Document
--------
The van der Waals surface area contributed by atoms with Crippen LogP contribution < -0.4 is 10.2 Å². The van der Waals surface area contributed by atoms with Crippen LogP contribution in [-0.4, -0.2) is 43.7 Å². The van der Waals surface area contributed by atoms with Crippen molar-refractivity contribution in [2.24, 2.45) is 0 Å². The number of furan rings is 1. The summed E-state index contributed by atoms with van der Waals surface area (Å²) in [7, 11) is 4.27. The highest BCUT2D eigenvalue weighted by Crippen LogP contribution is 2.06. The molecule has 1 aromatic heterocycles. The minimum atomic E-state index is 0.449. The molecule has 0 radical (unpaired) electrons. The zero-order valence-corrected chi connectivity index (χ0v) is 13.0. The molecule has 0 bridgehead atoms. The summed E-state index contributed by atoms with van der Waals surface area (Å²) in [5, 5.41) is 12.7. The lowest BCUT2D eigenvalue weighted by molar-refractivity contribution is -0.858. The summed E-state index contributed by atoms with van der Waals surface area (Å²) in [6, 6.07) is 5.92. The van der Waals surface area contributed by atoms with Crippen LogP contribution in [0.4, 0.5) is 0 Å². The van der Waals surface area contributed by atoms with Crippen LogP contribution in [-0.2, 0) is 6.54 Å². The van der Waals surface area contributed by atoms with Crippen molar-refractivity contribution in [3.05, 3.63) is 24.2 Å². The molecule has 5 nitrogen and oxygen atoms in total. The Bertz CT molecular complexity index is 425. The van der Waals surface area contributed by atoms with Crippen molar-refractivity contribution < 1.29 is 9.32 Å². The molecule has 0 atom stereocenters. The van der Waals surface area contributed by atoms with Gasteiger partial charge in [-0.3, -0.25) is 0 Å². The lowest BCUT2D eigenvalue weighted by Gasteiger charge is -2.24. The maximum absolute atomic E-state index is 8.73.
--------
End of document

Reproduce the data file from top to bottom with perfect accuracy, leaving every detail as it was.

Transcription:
The van der Waals surface area contributed by atoms with Crippen LogP contribution < -0.4 is 10.2 Å². The van der Waals surface area contributed by atoms with Crippen LogP contribution in [-0.4, -0.2) is 43.7 Å². The van der Waals surface area contributed by atoms with Crippen molar-refractivity contribution in [2.24, 2.45) is 0 Å². The number of furan rings is 1. The summed E-state index contributed by atoms with van der Waals surface area (Å²) in [7, 11) is 4.27. The highest BCUT2D eigenvalue weighted by Crippen LogP contribution is 2.06. The molecule has 1 aromatic heterocycles. The minimum atomic E-state index is 0.449. The molecule has 0 radical (unpaired) electrons. The zero-order valence-corrected chi connectivity index (χ0v) is 13.0. The molecule has 0 bridgehead atoms. The summed E-state index contributed by atoms with van der Waals surface area (Å²) in [5, 5.41) is 12.7. The lowest BCUT2D eigenvalue weighted by molar-refractivity contribution is -0.858. The summed E-state index contributed by atoms with van der Waals surface area (Å²) in [6, 6.07) is 5.92. The van der Waals surface area contributed by atoms with Crippen LogP contribution in [0.4, 0.5) is 0 Å². The van der Waals surface area contributed by atoms with Crippen LogP contribution in [-0.2, 0) is 6.54 Å². The van der Waals surface area contributed by atoms with Crippen molar-refractivity contribution in [3.05, 3.63) is 24.2 Å². The molecule has 5 nitrogen and oxygen atoms in total. The Bertz CT molecular complexity index is 425. The van der Waals surface area contributed by atoms with Crippen molar-refractivity contribution < 1.29 is 9.32 Å². The molecule has 0 atom stereocenters. The van der Waals surface area contributed by atoms with Gasteiger partial charge in [-0.3, -0.25) is 0 Å². The lowest BCUT2D eigenvalue weighted by Gasteiger charge is -2.24. The maximum absolute atomic E-state index is 8.73.